Pique of the Week

Pique of the Week is a quick, fun way to dip into the collections as we put them online.  We want to share what piqued our curiosity this week, but we also want you to talk to us. Let us know what you think and what you want to see.

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  • A lovely little launch A lovely little launchYes, the Local History Room is full of old stuff, but sometimes we get new old stuff, new to us anyway.  One of our recent accessions is a small trove of photographs, most not well identified, of boats built by George W. Shiverick in his shop on the Jones River. ... Continue Reading
  • Carved in Stone Carved in StoneKingston has grave stones that predate the town.  Photos of some of them are in the display case this month.     Source: Jones River Village Historical Society Lantern Slides IC4 For more, visit the Kingston Public Library, and the Local History Room, and the full blog at piqueoftheweek.wordpress.com Continue Reading
  • It’s National Library Card Sign-up Month It's National Library Card Sign-up MonthDo you have a library card? If not, please stop by the Library and get one, and take a look at this month’s Local History exhibit featuring some older library registers and cards. Source: Frederic C. Adams Library and  Kingston Public Library Collection MC22 For more, visit the Kingston Public Library, and the Local ... Continue Reading
  • Working on the boat Working on the boatAre they getting ready for a late summer cruise, or putting her away for the season? Source: Mary Hathaway Collection MC21 For more, visit the Kingston Public Library, and the Local History Room, and the full blog at piqueoftheweek.wordpress.com Continue Reading
  • August 22 was a Saturday in 1863 too August 22 was a Saturday in 1863 tooThe Local History Room recently received a trove of old ledgers from H. K. Keith & Co.  These hand-written record books track inventory in the general store, customer accounts and daily sales, like this apparently busy Saturday exactly 153 years ago today. It appears that the column between the item and ... Continue Reading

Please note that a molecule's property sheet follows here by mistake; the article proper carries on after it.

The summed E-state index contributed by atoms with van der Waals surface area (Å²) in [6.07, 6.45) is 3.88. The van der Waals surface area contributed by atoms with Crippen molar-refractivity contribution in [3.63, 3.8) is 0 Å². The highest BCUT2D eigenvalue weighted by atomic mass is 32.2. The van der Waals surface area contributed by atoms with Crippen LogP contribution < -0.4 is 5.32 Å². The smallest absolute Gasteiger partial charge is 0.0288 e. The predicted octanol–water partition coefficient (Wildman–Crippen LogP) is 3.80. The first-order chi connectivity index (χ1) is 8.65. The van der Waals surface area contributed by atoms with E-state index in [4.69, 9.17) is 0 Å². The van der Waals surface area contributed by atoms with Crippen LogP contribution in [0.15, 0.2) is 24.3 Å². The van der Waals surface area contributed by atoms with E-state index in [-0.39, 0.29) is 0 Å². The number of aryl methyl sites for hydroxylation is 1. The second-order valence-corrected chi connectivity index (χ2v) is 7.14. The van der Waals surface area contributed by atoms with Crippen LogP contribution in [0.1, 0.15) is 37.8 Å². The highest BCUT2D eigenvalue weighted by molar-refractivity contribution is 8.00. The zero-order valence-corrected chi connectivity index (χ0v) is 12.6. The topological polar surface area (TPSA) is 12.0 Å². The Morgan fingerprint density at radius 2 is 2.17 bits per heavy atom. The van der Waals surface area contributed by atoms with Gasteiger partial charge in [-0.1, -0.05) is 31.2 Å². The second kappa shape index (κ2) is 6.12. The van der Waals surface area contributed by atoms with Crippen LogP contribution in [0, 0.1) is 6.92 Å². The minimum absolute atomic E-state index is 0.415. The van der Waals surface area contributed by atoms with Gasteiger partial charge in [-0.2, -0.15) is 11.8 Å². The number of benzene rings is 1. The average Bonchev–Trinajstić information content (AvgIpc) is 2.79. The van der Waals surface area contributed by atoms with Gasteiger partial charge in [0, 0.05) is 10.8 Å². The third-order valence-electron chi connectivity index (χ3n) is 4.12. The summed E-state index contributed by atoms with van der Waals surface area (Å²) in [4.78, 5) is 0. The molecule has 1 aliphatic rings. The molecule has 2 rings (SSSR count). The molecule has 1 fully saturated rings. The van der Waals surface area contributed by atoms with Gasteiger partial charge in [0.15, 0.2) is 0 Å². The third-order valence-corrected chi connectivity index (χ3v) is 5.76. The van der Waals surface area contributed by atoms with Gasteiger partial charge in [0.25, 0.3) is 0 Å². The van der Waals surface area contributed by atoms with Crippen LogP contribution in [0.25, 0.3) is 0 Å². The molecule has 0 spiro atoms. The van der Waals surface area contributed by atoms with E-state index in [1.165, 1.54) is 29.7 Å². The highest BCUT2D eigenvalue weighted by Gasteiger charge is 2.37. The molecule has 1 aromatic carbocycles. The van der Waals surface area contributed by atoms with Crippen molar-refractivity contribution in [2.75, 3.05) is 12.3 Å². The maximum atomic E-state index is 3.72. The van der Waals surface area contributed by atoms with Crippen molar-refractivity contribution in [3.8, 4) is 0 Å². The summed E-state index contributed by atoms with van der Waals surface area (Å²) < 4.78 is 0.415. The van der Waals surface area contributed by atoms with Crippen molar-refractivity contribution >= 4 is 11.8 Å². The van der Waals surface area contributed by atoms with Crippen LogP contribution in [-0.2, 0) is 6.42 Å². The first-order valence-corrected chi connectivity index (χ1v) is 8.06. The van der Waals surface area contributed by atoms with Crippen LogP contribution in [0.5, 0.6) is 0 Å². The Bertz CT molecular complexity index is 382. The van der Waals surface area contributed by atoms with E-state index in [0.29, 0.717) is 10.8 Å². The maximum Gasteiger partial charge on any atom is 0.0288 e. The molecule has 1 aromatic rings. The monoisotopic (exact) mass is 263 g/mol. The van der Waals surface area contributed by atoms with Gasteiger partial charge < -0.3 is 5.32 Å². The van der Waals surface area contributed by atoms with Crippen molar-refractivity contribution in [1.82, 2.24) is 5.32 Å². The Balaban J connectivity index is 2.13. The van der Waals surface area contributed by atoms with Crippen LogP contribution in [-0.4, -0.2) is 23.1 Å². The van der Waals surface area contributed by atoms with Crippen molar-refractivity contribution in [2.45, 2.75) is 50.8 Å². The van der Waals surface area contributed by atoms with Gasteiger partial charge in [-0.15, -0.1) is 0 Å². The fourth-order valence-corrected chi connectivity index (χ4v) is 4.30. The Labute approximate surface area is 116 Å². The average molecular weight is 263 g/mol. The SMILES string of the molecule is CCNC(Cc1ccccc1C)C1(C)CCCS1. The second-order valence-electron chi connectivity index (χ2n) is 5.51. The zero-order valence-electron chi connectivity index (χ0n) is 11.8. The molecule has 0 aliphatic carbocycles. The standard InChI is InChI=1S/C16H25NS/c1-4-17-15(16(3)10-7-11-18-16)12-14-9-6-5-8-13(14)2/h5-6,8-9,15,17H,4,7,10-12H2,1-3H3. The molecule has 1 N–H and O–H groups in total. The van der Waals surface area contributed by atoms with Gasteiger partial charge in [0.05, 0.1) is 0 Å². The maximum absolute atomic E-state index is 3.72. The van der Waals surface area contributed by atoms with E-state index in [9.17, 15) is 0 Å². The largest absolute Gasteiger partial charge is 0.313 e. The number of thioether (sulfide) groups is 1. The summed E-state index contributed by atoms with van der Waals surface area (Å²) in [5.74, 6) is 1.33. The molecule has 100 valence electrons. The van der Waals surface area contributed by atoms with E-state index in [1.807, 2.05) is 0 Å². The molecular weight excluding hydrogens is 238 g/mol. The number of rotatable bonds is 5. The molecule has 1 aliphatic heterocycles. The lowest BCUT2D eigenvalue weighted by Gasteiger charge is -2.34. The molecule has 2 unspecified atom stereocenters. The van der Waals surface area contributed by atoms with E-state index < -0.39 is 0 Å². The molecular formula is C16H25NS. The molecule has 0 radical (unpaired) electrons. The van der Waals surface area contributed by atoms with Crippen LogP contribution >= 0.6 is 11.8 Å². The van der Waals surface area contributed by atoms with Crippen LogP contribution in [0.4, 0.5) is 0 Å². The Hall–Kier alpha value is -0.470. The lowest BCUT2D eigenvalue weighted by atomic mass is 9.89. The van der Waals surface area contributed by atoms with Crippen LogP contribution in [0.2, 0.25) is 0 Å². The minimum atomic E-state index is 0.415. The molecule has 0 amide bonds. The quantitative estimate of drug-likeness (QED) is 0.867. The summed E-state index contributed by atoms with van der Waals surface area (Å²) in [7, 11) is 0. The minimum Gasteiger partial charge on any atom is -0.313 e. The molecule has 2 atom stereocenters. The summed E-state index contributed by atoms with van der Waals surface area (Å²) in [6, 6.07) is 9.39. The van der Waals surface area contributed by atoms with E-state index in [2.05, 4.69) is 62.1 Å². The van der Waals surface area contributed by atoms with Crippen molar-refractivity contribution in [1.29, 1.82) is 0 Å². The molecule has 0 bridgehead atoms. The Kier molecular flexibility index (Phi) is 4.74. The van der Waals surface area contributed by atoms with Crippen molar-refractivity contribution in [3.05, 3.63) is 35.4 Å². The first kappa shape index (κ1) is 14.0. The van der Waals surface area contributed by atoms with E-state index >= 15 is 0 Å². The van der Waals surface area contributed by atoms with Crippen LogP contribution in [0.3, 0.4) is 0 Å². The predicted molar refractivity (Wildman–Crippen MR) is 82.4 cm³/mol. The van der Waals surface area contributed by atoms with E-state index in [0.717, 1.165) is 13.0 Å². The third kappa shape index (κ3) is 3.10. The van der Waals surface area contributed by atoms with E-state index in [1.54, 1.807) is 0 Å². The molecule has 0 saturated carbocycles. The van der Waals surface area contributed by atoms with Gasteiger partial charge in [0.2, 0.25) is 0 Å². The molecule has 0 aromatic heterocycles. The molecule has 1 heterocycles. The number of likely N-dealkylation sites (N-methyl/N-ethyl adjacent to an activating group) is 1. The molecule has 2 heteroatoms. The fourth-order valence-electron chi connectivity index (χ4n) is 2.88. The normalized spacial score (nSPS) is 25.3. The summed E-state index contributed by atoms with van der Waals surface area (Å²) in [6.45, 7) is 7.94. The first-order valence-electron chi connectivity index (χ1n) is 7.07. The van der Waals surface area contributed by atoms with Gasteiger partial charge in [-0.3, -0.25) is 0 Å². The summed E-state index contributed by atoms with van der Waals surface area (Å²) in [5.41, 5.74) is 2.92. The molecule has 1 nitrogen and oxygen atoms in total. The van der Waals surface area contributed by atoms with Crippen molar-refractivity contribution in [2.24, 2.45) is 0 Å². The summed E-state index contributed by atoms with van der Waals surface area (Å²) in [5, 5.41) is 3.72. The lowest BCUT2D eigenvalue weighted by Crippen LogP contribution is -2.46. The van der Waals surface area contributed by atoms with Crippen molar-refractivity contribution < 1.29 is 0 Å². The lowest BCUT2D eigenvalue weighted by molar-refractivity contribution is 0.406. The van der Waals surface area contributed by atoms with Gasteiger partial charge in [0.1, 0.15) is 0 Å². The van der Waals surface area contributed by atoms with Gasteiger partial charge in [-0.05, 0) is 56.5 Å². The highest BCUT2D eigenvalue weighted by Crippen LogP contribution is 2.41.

• Two people, one house and a clerihew Two people, one house and a clerihewThis is the Reverend Augustus Russell Pope (1819-1855), minister of Kingston’s First Parish Church, or as it was then known, First Congregational Society, from 1844 to 1849.  The biographical piece linked above lauds Pope’s work in Kingston, particularly his work with the Town’s schools. This is Lucy Ann Meacham Pope (1820-1870), the Reverend’s wife, who was originally from ... Continue Reading
  • Photobombing is not a new thing Photobombing is not a new thingOne August in the middle of the 1930s, Emily Fuller Drew took some photos to document the Old Lucas House on Pembroke Street. Her file card for one of the lantern slides made from these negatives reads: William Cooke was son of Jacob Cooke Jr. mentioned in #38. He inherited & bought a ... Continue Reading
  • Summertime SummertimeThere’s a new exhibit in the Local History case in the Library lobby.  Stop by to see photos of summers past in Kingston: ice cream, beaches, picnics and more.   Source: Mary Hathaway Collection MC21 For more, visit the Kingston Public Library, and the Local History Room, and the full blog at piqueoftheweek.wordpress.com Continue Reading
  • Here come the First Comers! Here come the First Comers!In 1920, the South Shore celebrated the 300th anniversary of the Mayflower’s arrival in a six-month frenzy of Pilgrim-related activities, including a sprawling outdoor pageant — more detail here — featuring Kingstonians like Emily Fuller Drew in full Pilgrim dress. In 2020, just five short years from now, the 400th anniversary will be upon ... Continue Reading
  • The devil is in the details The devil is in the detailsEmily Fuller Drew wrote an extensive caption on the back of a print of this image: 1925 Lyman Cushman’s barns and shed on Elm St. Taken from the now Harper barn. A freshet tore down thro the valley, the Winter Meadow Brook and the canal which took its place, washing out ... Continue Reading